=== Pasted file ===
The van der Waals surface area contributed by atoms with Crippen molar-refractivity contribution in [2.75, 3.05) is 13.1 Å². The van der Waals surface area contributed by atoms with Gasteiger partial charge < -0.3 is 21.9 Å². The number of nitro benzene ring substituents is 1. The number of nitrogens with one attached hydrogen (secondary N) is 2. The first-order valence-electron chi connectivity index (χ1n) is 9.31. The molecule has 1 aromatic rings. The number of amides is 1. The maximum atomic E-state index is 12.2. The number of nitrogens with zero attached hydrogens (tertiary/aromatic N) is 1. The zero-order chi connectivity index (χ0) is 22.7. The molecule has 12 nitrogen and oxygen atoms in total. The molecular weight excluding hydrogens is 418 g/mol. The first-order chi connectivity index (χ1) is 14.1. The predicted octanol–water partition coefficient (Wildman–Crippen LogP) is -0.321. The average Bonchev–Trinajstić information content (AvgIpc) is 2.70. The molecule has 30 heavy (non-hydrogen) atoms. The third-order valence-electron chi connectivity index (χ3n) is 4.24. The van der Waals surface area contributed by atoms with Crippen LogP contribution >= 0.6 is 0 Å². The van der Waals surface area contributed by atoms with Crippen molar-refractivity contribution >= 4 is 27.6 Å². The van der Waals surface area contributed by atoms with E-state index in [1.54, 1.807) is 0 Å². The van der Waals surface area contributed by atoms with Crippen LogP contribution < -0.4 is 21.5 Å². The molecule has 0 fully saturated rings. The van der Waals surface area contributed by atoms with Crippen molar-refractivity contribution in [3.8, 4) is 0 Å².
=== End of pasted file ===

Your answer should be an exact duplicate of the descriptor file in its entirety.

The van der Waals surface area contributed by atoms with Crippen molar-refractivity contribution in [2.75, 3.05) is 13.1 Å². The van der Waals surface area contributed by atoms with Gasteiger partial charge < -0.3 is 21.9 Å². The number of nitro benzene ring substituents is 1. The number of nitrogens with one attached hydrogen (secondary N) is 2. The first-order valence-electron chi connectivity index (χ1n) is 9.31. The molecule has 1 aromatic rings. The number of amides is 1. The maximum atomic E-state index is 12.2. The number of nitrogens with zero attached hydrogens (tertiary/aromatic N) is 1. The zero-order chi connectivity index (χ0) is 22.7. The molecule has 12 nitrogen and oxygen atoms in total. The molecular weight excluding hydrogens is 418 g/mol. The first-order chi connectivity index (χ1) is 14.1. The predicted octanol–water partition coefficient (Wildman–Crippen LogP) is -0.321. The average Bonchev–Trinajstić information content (AvgIpc) is 2.70. The molecule has 30 heavy (non-hydrogen) atoms. The third-order valence-electron chi connectivity index (χ3n) is 4.24. The van der Waals surface area contributed by atoms with Crippen LogP contribution >= 0.6 is 0 Å². The van der Waals surface area contributed by atoms with Crippen molar-refractivity contribution >= 4 is 27.6 Å². The van der Waals surface area contributed by atoms with E-state index in [1.54, 1.807) is 0 Å². The van der Waals surface area contributed by atoms with Crippen LogP contribution < -0.4 is 21.5 Å². The molecule has 0 fully saturated rings. The van der Waals surface area contributed by atoms with Crippen molar-refractivity contribution in [3.8, 4) is 0 Å².